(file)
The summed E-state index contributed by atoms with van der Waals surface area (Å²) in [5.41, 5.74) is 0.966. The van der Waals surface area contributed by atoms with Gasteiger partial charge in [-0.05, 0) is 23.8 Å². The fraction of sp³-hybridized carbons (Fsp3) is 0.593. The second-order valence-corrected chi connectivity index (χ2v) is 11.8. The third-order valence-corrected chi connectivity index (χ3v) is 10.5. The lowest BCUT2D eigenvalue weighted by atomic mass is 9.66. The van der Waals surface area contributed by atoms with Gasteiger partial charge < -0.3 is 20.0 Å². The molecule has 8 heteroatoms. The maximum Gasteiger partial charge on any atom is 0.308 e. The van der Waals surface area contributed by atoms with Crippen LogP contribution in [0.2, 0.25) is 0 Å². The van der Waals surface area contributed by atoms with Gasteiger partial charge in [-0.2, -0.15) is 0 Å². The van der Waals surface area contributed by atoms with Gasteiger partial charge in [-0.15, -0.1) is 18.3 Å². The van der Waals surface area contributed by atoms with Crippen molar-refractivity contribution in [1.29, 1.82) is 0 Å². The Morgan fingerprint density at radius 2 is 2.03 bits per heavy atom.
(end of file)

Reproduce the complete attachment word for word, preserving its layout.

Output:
The summed E-state index contributed by atoms with van der Waals surface area (Å²) in [5.41, 5.74) is 0.966. The van der Waals surface area contributed by atoms with Gasteiger partial charge in [-0.05, 0) is 23.8 Å². The fraction of sp³-hybridized carbons (Fsp3) is 0.593. The second-order valence-corrected chi connectivity index (χ2v) is 11.8. The third-order valence-corrected chi connectivity index (χ3v) is 10.5. The lowest BCUT2D eigenvalue weighted by atomic mass is 9.66. The van der Waals surface area contributed by atoms with Gasteiger partial charge < -0.3 is 20.0 Å². The molecule has 8 heteroatoms. The maximum Gasteiger partial charge on any atom is 0.308 e. The van der Waals surface area contributed by atoms with Crippen LogP contribution in [0.2, 0.25) is 0 Å². The van der Waals surface area contributed by atoms with Gasteiger partial charge in [-0.2, -0.15) is 0 Å². The van der Waals surface area contributed by atoms with Gasteiger partial charge in [-0.15, -0.1) is 18.3 Å². The van der Waals surface area contributed by atoms with Crippen molar-refractivity contribution in [1.29, 1.82) is 0 Å². The Morgan fingerprint density at radius 2 is 2.03 bits per heavy atom.